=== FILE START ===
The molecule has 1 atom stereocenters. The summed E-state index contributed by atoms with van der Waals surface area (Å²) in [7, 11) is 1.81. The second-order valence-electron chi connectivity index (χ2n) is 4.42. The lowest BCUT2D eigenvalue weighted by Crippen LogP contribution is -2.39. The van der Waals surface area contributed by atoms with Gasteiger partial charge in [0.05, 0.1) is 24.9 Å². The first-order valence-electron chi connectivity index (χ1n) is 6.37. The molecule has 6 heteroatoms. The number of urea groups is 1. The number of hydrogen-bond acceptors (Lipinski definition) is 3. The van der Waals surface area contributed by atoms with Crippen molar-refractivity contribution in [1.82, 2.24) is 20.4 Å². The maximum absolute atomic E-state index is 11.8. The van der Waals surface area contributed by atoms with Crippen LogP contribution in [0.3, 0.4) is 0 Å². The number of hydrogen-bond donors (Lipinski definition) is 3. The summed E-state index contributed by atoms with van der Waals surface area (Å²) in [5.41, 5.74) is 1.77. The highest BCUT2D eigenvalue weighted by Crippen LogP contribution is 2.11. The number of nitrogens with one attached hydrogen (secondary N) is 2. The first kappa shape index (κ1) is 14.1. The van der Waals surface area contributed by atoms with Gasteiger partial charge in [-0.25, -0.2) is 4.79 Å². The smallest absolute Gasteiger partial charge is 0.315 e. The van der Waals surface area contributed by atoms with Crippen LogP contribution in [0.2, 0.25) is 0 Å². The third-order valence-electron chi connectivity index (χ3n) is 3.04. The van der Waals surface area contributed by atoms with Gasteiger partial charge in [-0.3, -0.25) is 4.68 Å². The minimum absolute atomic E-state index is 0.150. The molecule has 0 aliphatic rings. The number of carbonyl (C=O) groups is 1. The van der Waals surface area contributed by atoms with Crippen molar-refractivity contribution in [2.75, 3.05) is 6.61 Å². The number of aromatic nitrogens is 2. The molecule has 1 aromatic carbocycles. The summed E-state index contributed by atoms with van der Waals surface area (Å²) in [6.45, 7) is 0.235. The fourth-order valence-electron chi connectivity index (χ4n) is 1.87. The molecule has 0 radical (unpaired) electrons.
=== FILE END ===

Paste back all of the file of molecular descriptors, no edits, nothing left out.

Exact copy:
The molecule has 1 atom stereocenters. The summed E-state index contributed by atoms with van der Waals surface area (Å²) in [7, 11) is 1.81. The second-order valence-electron chi connectivity index (χ2n) is 4.42. The lowest BCUT2D eigenvalue weighted by Crippen LogP contribution is -2.39. The van der Waals surface area contributed by atoms with Gasteiger partial charge in [0.05, 0.1) is 24.9 Å². The first-order valence-electron chi connectivity index (χ1n) is 6.37. The molecule has 6 heteroatoms. The number of urea groups is 1. The number of hydrogen-bond acceptors (Lipinski definition) is 3. The van der Waals surface area contributed by atoms with Crippen molar-refractivity contribution in [1.82, 2.24) is 20.4 Å². The maximum absolute atomic E-state index is 11.8. The van der Waals surface area contributed by atoms with Crippen LogP contribution in [0.3, 0.4) is 0 Å². The number of hydrogen-bond donors (Lipinski definition) is 3. The summed E-state index contributed by atoms with van der Waals surface area (Å²) in [5.41, 5.74) is 1.77. The highest BCUT2D eigenvalue weighted by Crippen LogP contribution is 2.11. The number of nitrogens with one attached hydrogen (secondary N) is 2. The first kappa shape index (κ1) is 14.1. The van der Waals surface area contributed by atoms with Gasteiger partial charge in [-0.25, -0.2) is 4.79 Å². The smallest absolute Gasteiger partial charge is 0.315 e. The van der Waals surface area contributed by atoms with Crippen LogP contribution in [0.2, 0.25) is 0 Å². The third-order valence-electron chi connectivity index (χ3n) is 3.04. The van der Waals surface area contributed by atoms with Gasteiger partial charge in [-0.3, -0.25) is 4.68 Å². The minimum absolute atomic E-state index is 0.150. The molecule has 0 aliphatic rings. The number of carbonyl (C=O) groups is 1. The van der Waals surface area contributed by atoms with Crippen molar-refractivity contribution in [2.75, 3.05) is 6.61 Å². The number of aromatic nitrogens is 2. The molecule has 1 aromatic carbocycles. The summed E-state index contributed by atoms with van der Waals surface area (Å²) in [6.45, 7) is 0.235. The fourth-order valence-electron chi connectivity index (χ4n) is 1.87. The molecule has 0 radical (unpaired) electrons.